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Correlations between the sagittal plane parameters of the spine and pelvis and lumbar disc degeneration

Journal of Orthopaedic Surgery and Research201813:137

https://doi.org/10.1186/s13018-018-0838-6

Received: 24 February 2018

Accepted: 18 May 2018

Published: 4 June 2018

Abstract

Background

Studies have shown that lumbar disc herniation, degenerative lumbar instability, and other degenerative lumbar spinal diseases are often secondary to disc degeneration. By studying the intervertebral disc, researchers have clarified the pathological changes involved in intervertebral disc degeneration but have ignored the roles of biomechanical factors in the development of disc degeneration. This study aims to investigate the relationships among the location, scope, and extent of lumbar disc degeneration and sagittal spinal-pelvic parameters.

Methods

A retrospective analysis was performed on the clinical data of 284 patients with lumbar degenerative disc diseases (lumbar disc herniation and degenerative lumbar instability) from January 2013 to December 2016. Statistics were calculated for the following: (1.) patients’ general information: name, sex, age, height, and weight. (2.) Measurements of sagittal parameters from total spinal radiographs: thoracic kyphosis (TK), Lumbar lordosis (LL), sacral slope (SS), pelvic tilt (PT), pelvic incidence (PI), sagittal vertical axis (SVA), T1 tilt angle (TA), and T1 pelvic angle (TPA). (3.) Location, scope, extent, and overall degree of lumbar disc degeneration. Parameters were analyzed in groups by sex, PI, and SVA, and a correlation analysis was performed for the location, scope, extent, and overall degree of lumbar intervertebral disc degeneration with 8 spinal-pelvic sagittal parameters.

Results

The mean ages of the male and female patient groups were 59.00 and 53.28 years old, respectively (P < 0.05). The PT, location, scope, and overall degree of degradation were significantly different between the sexes (P < 0.05). Linear correlation analysis results showed that the overall degree and extent of degradation (r = 0.788, P < 0.01), LL and SS (r = 0.737, P < 0.01), PI and PT (r = 0.607, P < 0.01), and TPA and PT (r = 0.899, P < 0.01) were strongly correlated. The location values were 4.08 ± 0.72 in patients with PI≤50° and 3.62 ± 0.94 in patients with PI> 50° (P = 0.018). Different SVASVA groups differed in their overall degree of degeneration (P = 0.002).

Conclusions

The location of lumbar intervertebral disc degeneration is affected by spinal-pelvic sagittal morphology. Populations with small PI values tend to exhibit degeneration at the L4/5 and L5/S1 discs, and populations with large PI values tend to exhibit degeneration at the L3/4 and L4/5 discs. The SVA value and the overall degree of lumbar disc degeneration are positively correlated.

Keywords

Intervertebral disc degenerationDisc herniationSpinal-pelvic parametersSagittal plane balance

Background

The lumbar spine is the hub of human torso activity. Increasing age, excessive activity, and overloading may cause accelerated aging of the lumbar vertebrae, and external forces may cause secondary pathological changes leading to the rupture of the intervertebral disc annulus fibrous, prolapsed intervertebral disc nucleus pulposus, and lower back pain and neurological dysfunction [1]. Lumbar degenerative diseases include the degeneration of the intervertebral disc, cartilage end plate, vertebral body, and ligaments, of which the degeneration of intervertebral discs is the focus of our attention [2].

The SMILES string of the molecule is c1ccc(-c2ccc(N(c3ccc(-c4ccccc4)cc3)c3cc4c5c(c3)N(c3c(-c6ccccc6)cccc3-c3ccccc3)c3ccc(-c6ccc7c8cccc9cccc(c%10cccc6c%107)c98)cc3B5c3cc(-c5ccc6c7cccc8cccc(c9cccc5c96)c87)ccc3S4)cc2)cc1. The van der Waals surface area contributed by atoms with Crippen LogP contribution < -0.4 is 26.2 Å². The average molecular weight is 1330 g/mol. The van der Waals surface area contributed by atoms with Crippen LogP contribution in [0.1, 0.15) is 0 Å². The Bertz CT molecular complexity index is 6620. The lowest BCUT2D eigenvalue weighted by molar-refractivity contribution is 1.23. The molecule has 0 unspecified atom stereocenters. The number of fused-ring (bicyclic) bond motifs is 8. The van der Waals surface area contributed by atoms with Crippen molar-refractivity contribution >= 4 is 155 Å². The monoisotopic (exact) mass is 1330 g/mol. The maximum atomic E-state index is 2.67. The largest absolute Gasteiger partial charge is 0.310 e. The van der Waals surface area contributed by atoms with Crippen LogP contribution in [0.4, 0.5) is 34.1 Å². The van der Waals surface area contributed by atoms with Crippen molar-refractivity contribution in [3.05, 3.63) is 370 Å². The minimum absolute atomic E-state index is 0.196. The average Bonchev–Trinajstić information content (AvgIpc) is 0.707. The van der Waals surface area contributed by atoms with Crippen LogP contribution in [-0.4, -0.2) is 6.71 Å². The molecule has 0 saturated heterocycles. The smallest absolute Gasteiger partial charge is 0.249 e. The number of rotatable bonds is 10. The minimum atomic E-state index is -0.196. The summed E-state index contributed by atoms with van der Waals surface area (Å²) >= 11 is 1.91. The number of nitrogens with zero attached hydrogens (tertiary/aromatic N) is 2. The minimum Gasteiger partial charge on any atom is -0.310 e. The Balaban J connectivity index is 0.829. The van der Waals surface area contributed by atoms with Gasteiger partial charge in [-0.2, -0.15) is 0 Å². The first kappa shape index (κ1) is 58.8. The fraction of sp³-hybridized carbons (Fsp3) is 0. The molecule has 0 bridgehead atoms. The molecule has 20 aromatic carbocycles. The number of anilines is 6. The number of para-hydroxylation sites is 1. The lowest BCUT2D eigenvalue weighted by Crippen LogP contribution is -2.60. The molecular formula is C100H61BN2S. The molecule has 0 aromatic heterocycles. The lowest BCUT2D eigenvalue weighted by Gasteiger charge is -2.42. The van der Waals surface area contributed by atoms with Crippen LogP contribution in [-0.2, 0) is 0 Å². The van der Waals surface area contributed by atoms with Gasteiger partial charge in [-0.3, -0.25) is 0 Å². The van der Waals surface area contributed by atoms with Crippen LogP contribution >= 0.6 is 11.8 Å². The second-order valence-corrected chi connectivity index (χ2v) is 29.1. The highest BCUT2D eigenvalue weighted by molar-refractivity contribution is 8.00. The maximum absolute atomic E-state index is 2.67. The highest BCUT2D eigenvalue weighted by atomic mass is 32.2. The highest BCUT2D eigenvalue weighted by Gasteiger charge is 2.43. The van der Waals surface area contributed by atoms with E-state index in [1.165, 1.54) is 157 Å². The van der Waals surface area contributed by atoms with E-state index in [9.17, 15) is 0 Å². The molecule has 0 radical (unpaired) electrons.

Studies have shown that lumbar disc herniation, degenerative lumbar instability, and other degenerative lumbar spinal diseases, such as hyperplasia of articular processes, wedging of vertebral bodies, and hyperosteogeny, are often secondary to disc degeneration. Intervertebral disc degeneration is related to many factors, including spine biomechanics, biology, injury, inflammation, and nutrition [36]. By studying the intervertebral disc, researchers have clarified the pathological changes involved in intervertebral disc degeneration but have ignored the roles of biomechanical factors during its development [7]. When a person is maintaining a standing position, various parts of the body must be in coordination, forming different spine sagittal patterns and resulting in different biomechanical characteristics [8, 9]. Previous studies have indicated that there are changes in the spinal-pelvic sagittal force lines in patients with spinal deformities and lumbar degenerative diseases to varying degrees [10]. To date, research on whether lumbar intervertebral disc degeneration is related to differences in spinal-pelvic sagittal morphology has been sparse. In this study, correlations of the location, scope, and extent of lumbar intervertebral disc degeneration with sagittal spinal and pelvic parameters were investigated.

Methods

General information

This retrospective study was approved by the Ethics Committee of Shanghai Tongren Hospital. The study subjects were patients with lumbar disc degenerative disease admitted to Shanghai Tongren Hospital from January 2013 to December 2016. Inclusion criteria were the following: (1) age > 18 years old, with a clear diagnosis of lumbar disc degenerative disease [11] (lumbar disc herniation and degenerative lumbar instability, diagnostic criteria referring to NASS evidence-based clinical guidelines, and imaging findings matching clinical manifestations [11]) and (2) patients with full spinal anteroposterior and lateral radiographs and preoperative lumbar MRIs. Exclusion criteria were the following: (1) patients with spinal tumors, trauma, inflammation, isthmus, or deformities; and (2) patients with neuromuscular disorders or lower limb diseases affecting their ability to stand. Statistical analysis was performed to analyze patient age, height, and weight.